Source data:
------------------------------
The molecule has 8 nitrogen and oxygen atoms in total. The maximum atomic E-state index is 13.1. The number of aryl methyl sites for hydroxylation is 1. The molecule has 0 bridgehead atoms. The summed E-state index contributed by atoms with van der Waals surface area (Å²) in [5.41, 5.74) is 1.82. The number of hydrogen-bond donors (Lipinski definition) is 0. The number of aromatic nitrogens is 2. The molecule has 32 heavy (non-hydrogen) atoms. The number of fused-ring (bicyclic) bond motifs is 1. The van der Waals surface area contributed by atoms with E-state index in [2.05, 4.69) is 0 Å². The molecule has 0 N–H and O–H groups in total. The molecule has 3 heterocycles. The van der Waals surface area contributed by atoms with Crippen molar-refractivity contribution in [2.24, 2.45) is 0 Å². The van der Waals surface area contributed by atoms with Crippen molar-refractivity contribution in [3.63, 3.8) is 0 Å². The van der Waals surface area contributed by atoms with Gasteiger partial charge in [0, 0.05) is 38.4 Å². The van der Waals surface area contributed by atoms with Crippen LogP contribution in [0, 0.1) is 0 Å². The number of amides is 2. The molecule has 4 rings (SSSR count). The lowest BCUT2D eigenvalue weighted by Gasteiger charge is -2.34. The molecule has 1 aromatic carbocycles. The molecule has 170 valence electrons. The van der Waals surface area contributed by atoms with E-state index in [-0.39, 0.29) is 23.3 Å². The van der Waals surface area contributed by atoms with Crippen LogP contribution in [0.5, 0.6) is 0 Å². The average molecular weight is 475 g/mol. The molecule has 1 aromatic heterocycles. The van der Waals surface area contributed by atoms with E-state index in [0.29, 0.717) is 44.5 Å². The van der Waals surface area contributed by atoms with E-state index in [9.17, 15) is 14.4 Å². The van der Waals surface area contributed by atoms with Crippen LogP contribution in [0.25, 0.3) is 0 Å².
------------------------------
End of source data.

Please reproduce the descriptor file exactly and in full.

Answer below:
The molecule has 8 nitrogen and oxygen atoms in total. The maximum atomic E-state index is 13.1. The number of aryl methyl sites for hydroxylation is 1. The molecule has 0 bridgehead atoms. The summed E-state index contributed by atoms with van der Waals surface area (Å²) in [5.41, 5.74) is 1.82. The number of hydrogen-bond donors (Lipinski definition) is 0. The number of aromatic nitrogens is 2. The molecule has 32 heavy (non-hydrogen) atoms. The number of fused-ring (bicyclic) bond motifs is 1. The van der Waals surface area contributed by atoms with E-state index in [2.05, 4.69) is 0 Å². The molecule has 0 N–H and O–H groups in total. The molecule has 3 heterocycles. The van der Waals surface area contributed by atoms with Crippen molar-refractivity contribution in [2.24, 2.45) is 0 Å². The van der Waals surface area contributed by atoms with Crippen molar-refractivity contribution in [3.63, 3.8) is 0 Å². The van der Waals surface area contributed by atoms with Gasteiger partial charge in [0, 0.05) is 38.4 Å². The van der Waals surface area contributed by atoms with Crippen LogP contribution in [0, 0.1) is 0 Å². The number of amides is 2. The molecule has 4 rings (SSSR count). The lowest BCUT2D eigenvalue weighted by Gasteiger charge is -2.34. The molecule has 1 aromatic carbocycles. The molecule has 170 valence electrons. The van der Waals surface area contributed by atoms with E-state index in [-0.39, 0.29) is 23.3 Å². The van der Waals surface area contributed by atoms with Crippen LogP contribution in [0.5, 0.6) is 0 Å². The average molecular weight is 475 g/mol. The molecule has 1 aromatic heterocycles. The van der Waals surface area contributed by atoms with E-state index in [0.29, 0.717) is 44.5 Å². The van der Waals surface area contributed by atoms with E-state index in [9.17, 15) is 14.4 Å². The van der Waals surface area contributed by atoms with Crippen LogP contribution in [0.25, 0.3) is 0 Å².